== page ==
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Statement on the Assembly and Senate One-House Budget Bills

NEWS FROM THE HOME CARE ASSOCIATION OF NEW YORK STATE (HCA)
For immediate Release: March 14, 2016
Contact: Roger Noyes, (518) 275-6961 (cell), or (518) 810-0665 (office)
Download official release at: http://hca-nys.org/wp-content/uploads/2016/03/PROneHouseBudgets031416.pdf

Statement from Home Care Association of New York State (HCA) President Joanne Cunningham on the Assembly and Senate One-House Budget Bills

While we await the availability of each house’s budget resolutions, thus far we see elements in the Assembly and Senate budget bills that are a step in the right direction, and we thank the Legislature for their ear and support. However, given the mammoth issues at stake in this budget, there remain a lot of moving pieces that need to fall into place for a full picture of home care’s status.

The Senate bill opposes the Governor’s minimum wage proposal. Though negotiations are ongoing, we appreciate the Senate’s recognition of the wage impact on home care and other sectors, and we urge its continued recognition of this impact in the next stages of negotiations.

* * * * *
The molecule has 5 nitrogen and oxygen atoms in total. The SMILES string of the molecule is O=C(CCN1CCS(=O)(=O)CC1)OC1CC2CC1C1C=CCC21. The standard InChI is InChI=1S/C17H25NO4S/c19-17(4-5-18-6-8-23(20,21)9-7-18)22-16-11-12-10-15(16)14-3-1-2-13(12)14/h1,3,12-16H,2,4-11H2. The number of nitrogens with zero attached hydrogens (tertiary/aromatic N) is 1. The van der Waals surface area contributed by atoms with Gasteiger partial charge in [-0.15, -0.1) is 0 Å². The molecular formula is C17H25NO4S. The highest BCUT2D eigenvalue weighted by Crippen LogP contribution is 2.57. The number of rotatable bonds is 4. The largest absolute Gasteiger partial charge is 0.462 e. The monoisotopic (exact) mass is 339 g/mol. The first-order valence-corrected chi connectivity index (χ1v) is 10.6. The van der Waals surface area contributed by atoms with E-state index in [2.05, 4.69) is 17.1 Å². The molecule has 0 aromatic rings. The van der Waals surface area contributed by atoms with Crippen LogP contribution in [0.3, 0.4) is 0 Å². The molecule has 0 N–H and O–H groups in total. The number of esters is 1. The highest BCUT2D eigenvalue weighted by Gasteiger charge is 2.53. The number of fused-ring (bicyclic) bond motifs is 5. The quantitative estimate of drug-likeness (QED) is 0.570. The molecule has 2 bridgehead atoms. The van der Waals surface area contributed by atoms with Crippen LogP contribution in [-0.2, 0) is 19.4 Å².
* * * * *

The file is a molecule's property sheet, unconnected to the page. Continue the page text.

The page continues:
While the Assembly includes a version of the Governor’s minimum wage proposal, it provides partial funding appropriations of $200 million. It is unclear, at present, how those appropriations would be disbursed across the entire range of affected entities, especially when our analysis finds that home care alone would have a $1.1 billion minimum wage cost impact in the first two years. [To learn more about the minimum wage impact on home care, see our March 1 press release “Get the Facts: Minimum Wage Hike” at http://hca-nys.org/press-releases/get-the-facts-minimum-wage-hike-and-its-2-19-billion-impact-for-home-care.]

The Assembly budget includes some major, responsive provisions proposed by HCA, to provide for home care-managed care rate adequacy to cover labor and other costs critical to the transition of the health care system in New York State. Both the Senate and Assembly also include elements of a much-needed investment pool for the community health care infrastructure.

These are significant steps, but again these pieces all need to be understood in a combined whole once the reconciliation process begins with the next phase of budget negotiations.

 

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